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frisk

[frisk] /frɪsk/
verb (used without object)
1.
to dance, leap, skip, or gambol; frolic:
The dogs and children frisked about on the lawn.
verb (used with object)
2.
to search (a person) for concealed weapons, contraband goods, etc., by feeling the person's clothing:
The police frisked both of the suspects.
noun
3.
a leap, skip, or caper.
4.
a frolic or gambol.
5.
the act of frisking a person.
Origin of frisk
1425-1475
1425-75; late Middle English, as adj. < Middle French frisque, perhaps a spelling variant (with mute s) of fri(c)que lively, smart < Germanic (compare Middle Dutch vrec, Old High German freh avaricious, Middle High German vrech brave, German frech insolent); or < Middle French (Flanders) frisque < Middle Dutch frisc fresh
Related forms
frisker, noun
friskingly, adverb
unfrisking, adjective
Dictionary.com Unabridged
Based on the Random House Dictionary, © Random House, Inc. 2016.
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Examples from the Web for frisk
Contemporary Examples
Historical Examples
  • frisk was so terrified at the sight of it that he did not know where to hide.

  • It's long past frisk's dinner-time, and he has not brought her food!

    Fruits of Culture Leo Tolstoy
  • Yes, frisk' (to her terrier, that was barking and jumping outside the window), 'you and I must go away.

    Gladys, the Reaper Anne Beale
  • When I frisk a pair of cut-throats with them, it's different.

    Laramie Holds the Range Frank H. Spearman
  • During the day he would descend for his food, which he carried up to his house to eat, then down again to frisk and play about.

British Dictionary definitions for frisk

frisk

/frɪsk/
verb
1.
(intransitive) to leap, move about, or act in a playful manner; frolic
2.
(transitive) (esp of animals) to whisk or wave briskly: the dog frisked its tail
3.
(transitive)
  1. to search (someone) by feeling for concealed weapons, etc
  2. to rob by searching in this way
noun
4.
a playful antic or movement; frolic
5.
the act or an instance of frisking a person
Derived Forms
frisker, noun
friskingly, adverb
Word Origin
C16: from Old French frisque, of Germanic origin; related to Old High German frisc lively, fresh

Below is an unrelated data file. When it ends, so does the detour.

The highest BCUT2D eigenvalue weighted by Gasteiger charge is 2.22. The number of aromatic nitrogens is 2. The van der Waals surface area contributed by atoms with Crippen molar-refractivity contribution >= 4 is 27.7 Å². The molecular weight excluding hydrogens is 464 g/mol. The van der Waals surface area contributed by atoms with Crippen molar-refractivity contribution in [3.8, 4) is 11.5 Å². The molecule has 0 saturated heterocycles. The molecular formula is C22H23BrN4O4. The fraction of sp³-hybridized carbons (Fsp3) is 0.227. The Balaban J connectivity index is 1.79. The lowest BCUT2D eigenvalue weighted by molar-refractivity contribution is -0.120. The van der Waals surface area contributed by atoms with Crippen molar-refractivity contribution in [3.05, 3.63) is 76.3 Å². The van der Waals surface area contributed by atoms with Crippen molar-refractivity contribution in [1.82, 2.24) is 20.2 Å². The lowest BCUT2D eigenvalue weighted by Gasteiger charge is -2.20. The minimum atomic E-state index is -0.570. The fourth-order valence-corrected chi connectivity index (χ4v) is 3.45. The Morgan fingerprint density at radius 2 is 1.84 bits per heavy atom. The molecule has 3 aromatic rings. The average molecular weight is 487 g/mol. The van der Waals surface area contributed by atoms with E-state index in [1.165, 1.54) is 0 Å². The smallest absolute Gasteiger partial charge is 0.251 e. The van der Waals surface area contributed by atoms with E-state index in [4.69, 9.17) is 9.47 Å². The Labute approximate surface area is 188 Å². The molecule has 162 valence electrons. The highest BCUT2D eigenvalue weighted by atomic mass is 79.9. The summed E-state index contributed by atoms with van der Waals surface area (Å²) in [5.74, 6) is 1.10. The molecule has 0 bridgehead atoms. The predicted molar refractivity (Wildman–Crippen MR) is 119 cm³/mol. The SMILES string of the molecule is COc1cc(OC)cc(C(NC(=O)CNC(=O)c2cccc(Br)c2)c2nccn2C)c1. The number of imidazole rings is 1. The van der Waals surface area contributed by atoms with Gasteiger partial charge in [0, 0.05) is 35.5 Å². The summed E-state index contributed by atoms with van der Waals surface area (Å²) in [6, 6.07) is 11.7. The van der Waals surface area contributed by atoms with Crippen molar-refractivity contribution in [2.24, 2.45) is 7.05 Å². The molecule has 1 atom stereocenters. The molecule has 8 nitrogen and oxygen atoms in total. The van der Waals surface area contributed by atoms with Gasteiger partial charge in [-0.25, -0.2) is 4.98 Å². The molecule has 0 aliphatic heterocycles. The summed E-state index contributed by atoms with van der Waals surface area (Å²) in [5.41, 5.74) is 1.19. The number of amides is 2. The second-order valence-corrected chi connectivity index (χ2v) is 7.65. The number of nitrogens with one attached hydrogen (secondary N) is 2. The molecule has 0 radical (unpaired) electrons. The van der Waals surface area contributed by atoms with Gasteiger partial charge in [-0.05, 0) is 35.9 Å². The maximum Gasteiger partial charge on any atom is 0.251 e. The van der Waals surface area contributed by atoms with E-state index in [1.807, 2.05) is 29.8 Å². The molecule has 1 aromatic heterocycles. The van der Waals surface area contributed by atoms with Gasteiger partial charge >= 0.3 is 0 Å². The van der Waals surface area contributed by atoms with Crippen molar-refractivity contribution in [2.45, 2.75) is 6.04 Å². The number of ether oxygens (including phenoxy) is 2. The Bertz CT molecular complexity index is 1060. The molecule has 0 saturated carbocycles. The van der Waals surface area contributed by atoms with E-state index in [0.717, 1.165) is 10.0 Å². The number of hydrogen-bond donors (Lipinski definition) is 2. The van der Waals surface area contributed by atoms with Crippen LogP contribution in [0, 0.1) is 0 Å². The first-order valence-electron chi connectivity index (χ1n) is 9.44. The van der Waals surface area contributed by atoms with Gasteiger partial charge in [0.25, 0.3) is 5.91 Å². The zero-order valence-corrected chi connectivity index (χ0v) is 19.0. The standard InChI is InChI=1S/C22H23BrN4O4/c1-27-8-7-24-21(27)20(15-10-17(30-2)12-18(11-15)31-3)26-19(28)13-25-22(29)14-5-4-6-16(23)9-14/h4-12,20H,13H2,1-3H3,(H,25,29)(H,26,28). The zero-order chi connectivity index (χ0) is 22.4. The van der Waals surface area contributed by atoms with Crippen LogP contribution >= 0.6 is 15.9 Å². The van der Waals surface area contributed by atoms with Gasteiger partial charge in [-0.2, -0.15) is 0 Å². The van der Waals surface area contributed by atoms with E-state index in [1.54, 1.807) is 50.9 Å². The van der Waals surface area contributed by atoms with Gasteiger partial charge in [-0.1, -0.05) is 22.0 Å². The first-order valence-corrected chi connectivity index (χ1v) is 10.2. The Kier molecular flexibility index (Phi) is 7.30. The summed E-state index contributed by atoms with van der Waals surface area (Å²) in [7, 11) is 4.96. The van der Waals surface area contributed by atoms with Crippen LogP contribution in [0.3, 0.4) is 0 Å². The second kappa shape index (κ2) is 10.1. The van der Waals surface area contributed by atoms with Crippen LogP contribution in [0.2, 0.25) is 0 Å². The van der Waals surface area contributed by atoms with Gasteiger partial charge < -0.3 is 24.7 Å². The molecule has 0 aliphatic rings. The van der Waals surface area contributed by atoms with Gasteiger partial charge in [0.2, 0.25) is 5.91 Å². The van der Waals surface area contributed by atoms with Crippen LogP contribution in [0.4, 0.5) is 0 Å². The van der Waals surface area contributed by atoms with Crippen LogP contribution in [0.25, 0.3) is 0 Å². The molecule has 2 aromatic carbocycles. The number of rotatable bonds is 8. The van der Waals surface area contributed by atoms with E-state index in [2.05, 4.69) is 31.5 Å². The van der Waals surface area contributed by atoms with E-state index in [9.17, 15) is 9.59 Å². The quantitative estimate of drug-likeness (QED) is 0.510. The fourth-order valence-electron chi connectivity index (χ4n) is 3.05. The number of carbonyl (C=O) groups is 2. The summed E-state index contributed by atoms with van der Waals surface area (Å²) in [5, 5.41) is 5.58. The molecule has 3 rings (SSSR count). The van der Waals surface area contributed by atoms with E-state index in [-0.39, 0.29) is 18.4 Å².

Collins English Dictionary - Complete & Unabridged 2012 Digital Edition
© William Collins Sons & Co. Ltd. 1979, 1986 © HarperCollins
Publishers 1998, 2000, 2003, 2005, 2006, 2007, 2009, 2012
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Word Origin and History for frisk
v.

1510s, "to dance, frolic," from Middle English frisk "lively" (mid-15c.), from Middle French frisque "lively, brisk," from Old French frisque "fresh, new; merry, animated" (13c.), possibly from a Germanic source (cf. Middle Dutch vrisch "fresh," Old High German frisc "lively;" see fresh (adj.1)). Sense of "pat down in a search" first recorded 1781. Related: Frisked; frisking. As a noun from 1520s.

Online Etymology Dictionary, © 2010 Douglas Harper
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Slang definitions & phrases for frisk

frisk

noun

: They did a quick frisk and let him go

verb

  1. (also frisk down) To search, esp for firearms or contraband, by patting or rubbing the person in places where these might be concealed: Raise your hands high, frisk him/ without getting taken-off, frisked-down or punched-out
  2. To inspect a building, apartment, etc, for evidence or loot: Let's go up and frisk the apartment (1781+)
The Dictionary of American Slang, Fourth Edition by Barbara Ann Kipfer, PhD. and Robert L. Chapman, Ph.D.
Copyright (C) 2007 by HarperCollins Publishers.
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